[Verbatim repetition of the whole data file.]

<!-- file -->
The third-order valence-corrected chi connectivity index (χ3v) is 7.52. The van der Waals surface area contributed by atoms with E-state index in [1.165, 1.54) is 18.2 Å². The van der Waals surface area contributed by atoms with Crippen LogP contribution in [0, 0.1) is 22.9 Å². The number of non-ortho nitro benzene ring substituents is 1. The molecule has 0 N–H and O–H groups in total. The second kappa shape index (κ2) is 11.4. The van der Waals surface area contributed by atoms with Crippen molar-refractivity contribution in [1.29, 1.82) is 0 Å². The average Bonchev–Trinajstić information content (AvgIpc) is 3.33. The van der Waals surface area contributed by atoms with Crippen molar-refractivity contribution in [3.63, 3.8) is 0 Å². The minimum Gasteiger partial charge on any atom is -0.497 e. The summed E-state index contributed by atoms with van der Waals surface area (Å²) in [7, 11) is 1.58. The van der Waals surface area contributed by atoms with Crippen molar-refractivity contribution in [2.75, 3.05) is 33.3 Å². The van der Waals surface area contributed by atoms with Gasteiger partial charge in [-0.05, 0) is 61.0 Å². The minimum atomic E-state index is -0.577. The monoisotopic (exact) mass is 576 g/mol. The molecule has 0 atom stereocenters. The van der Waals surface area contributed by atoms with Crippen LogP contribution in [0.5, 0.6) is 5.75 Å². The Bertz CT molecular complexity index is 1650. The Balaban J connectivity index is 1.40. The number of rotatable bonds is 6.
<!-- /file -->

The third-order valence-corrected chi connectivity index (χ3v) is 7.52. The van der Waals surface area contributed by atoms with E-state index in [1.165, 1.54) is 18.2 Å². The van der Waals surface area contributed by atoms with Crippen LogP contribution in [0, 0.1) is 22.9 Å². The number of non-ortho nitro benzene ring substituents is 1. The molecule has 0 N–H and O–H groups in total. The second kappa shape index (κ2) is 11.4. The van der Waals surface area contributed by atoms with Crippen molar-refractivity contribution in [1.29, 1.82) is 0 Å². The average Bonchev–Trinajstić information content (AvgIpc) is 3.33. The van der Waals surface area contributed by atoms with Crippen molar-refractivity contribution in [3.63, 3.8) is 0 Å². The minimum Gasteiger partial charge on any atom is -0.497 e. The summed E-state index contributed by atoms with van der Waals surface area (Å²) in [7, 11) is 1.58. The van der Waals surface area contributed by atoms with Crippen molar-refractivity contribution in [2.75, 3.05) is 33.3 Å². The van der Waals surface area contributed by atoms with Gasteiger partial charge in [-0.05, 0) is 61.0 Å². The minimum atomic E-state index is -0.577. The monoisotopic (exact) mass is 576 g/mol. The molecule has 0 atom stereocenters. The van der Waals surface area contributed by atoms with Crippen LogP contribution in [0.5, 0.6) is 5.75 Å². The Bertz CT molecular complexity index is 1650. The Balaban J connectivity index is 1.40. The number of rotatable bonds is 6.